More Q2 weakness:
Consumers credit came in below expectations, up $10.2 B in June as consumers held back from adding to their credit-card debt and even paid off some of it following a spending spree in the previous month. Revolving credit, which includes credit cards and which posted the biggest increase since November in the previous month, fell $0.2 billion in June. Nonrevolving credit, which tracks both vehicle financing as well as student loans, rose a moderate $10.4 billion. The decline in revolving credit suggests the consumer is back to the prudent spending habits characteristic of most the months in the first half of the year.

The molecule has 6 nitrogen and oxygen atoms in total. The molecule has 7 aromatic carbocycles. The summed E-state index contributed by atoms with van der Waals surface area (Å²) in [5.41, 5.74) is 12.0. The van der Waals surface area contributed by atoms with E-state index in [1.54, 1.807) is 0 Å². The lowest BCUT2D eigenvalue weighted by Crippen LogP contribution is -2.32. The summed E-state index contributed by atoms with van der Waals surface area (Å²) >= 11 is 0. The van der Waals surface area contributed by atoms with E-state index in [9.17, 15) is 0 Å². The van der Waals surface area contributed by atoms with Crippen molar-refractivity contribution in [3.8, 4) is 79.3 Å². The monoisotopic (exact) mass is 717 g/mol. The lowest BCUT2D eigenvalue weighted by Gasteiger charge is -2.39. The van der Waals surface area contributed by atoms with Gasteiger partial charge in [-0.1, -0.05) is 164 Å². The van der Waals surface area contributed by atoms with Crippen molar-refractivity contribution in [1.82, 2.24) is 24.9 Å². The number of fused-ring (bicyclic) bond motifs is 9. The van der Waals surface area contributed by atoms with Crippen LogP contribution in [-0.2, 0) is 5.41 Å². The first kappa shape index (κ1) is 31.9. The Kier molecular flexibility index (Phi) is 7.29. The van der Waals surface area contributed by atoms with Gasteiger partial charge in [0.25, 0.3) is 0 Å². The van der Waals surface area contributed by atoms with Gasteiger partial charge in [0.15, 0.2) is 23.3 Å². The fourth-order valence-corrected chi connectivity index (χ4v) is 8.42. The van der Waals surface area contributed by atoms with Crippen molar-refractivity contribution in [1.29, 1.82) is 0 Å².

“What is the use of producing data if you cannot get it right? Would we be better off if data were published every five years when it would presumably be more accurate?
One very important takeaway from the new data is that the current economic expansion may have more room to run. For almost two years now we have been saying that consumers spending more than they were making in income was unsustainable. Turns out that they have been living more within their means than we thought and sustainability is less of a concern.”